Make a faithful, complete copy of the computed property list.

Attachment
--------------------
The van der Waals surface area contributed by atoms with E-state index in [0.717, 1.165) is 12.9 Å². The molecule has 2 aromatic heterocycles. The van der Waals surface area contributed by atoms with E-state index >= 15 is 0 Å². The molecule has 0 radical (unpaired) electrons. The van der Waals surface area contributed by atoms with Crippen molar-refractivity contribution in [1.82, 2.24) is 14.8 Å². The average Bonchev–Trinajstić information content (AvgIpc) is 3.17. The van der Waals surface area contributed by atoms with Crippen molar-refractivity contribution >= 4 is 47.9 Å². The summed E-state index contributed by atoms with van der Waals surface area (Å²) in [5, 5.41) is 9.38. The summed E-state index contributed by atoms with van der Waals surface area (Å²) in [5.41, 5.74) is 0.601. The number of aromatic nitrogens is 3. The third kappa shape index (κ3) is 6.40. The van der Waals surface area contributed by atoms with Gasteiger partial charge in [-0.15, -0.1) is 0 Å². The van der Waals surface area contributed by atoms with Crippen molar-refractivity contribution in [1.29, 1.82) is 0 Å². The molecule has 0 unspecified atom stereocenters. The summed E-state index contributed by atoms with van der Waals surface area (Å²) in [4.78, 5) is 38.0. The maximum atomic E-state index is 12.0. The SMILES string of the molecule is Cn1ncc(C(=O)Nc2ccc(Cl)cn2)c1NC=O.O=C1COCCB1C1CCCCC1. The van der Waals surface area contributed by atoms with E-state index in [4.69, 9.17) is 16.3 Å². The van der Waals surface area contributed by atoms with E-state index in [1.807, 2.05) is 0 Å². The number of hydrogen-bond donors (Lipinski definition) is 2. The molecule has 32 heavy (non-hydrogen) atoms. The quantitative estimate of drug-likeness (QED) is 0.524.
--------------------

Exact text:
The van der Waals surface area contributed by atoms with E-state index in [0.717, 1.165) is 12.9 Å². The molecule has 2 aromatic heterocycles. The van der Waals surface area contributed by atoms with E-state index >= 15 is 0 Å². The molecule has 0 radical (unpaired) electrons. The van der Waals surface area contributed by atoms with Crippen molar-refractivity contribution in [1.82, 2.24) is 14.8 Å². The average Bonchev–Trinajstić information content (AvgIpc) is 3.17. The van der Waals surface area contributed by atoms with Crippen molar-refractivity contribution >= 4 is 47.9 Å². The summed E-state index contributed by atoms with van der Waals surface area (Å²) in [5, 5.41) is 9.38. The summed E-state index contributed by atoms with van der Waals surface area (Å²) in [5.41, 5.74) is 0.601. The number of aromatic nitrogens is 3. The third kappa shape index (κ3) is 6.40. The van der Waals surface area contributed by atoms with Gasteiger partial charge in [-0.15, -0.1) is 0 Å². The van der Waals surface area contributed by atoms with Crippen molar-refractivity contribution in [1.29, 1.82) is 0 Å². The molecule has 0 unspecified atom stereocenters. The summed E-state index contributed by atoms with van der Waals surface area (Å²) in [4.78, 5) is 38.0. The maximum atomic E-state index is 12.0. The SMILES string of the molecule is Cn1ncc(C(=O)Nc2ccc(Cl)cn2)c1NC=O.O=C1COCCB1C1CCCCC1. The van der Waals surface area contributed by atoms with E-state index in [4.69, 9.17) is 16.3 Å². The van der Waals surface area contributed by atoms with E-state index in [1.807, 2.05) is 0 Å². The number of hydrogen-bond donors (Lipinski definition) is 2. The molecule has 32 heavy (non-hydrogen) atoms. The quantitative estimate of drug-likeness (QED) is 0.524.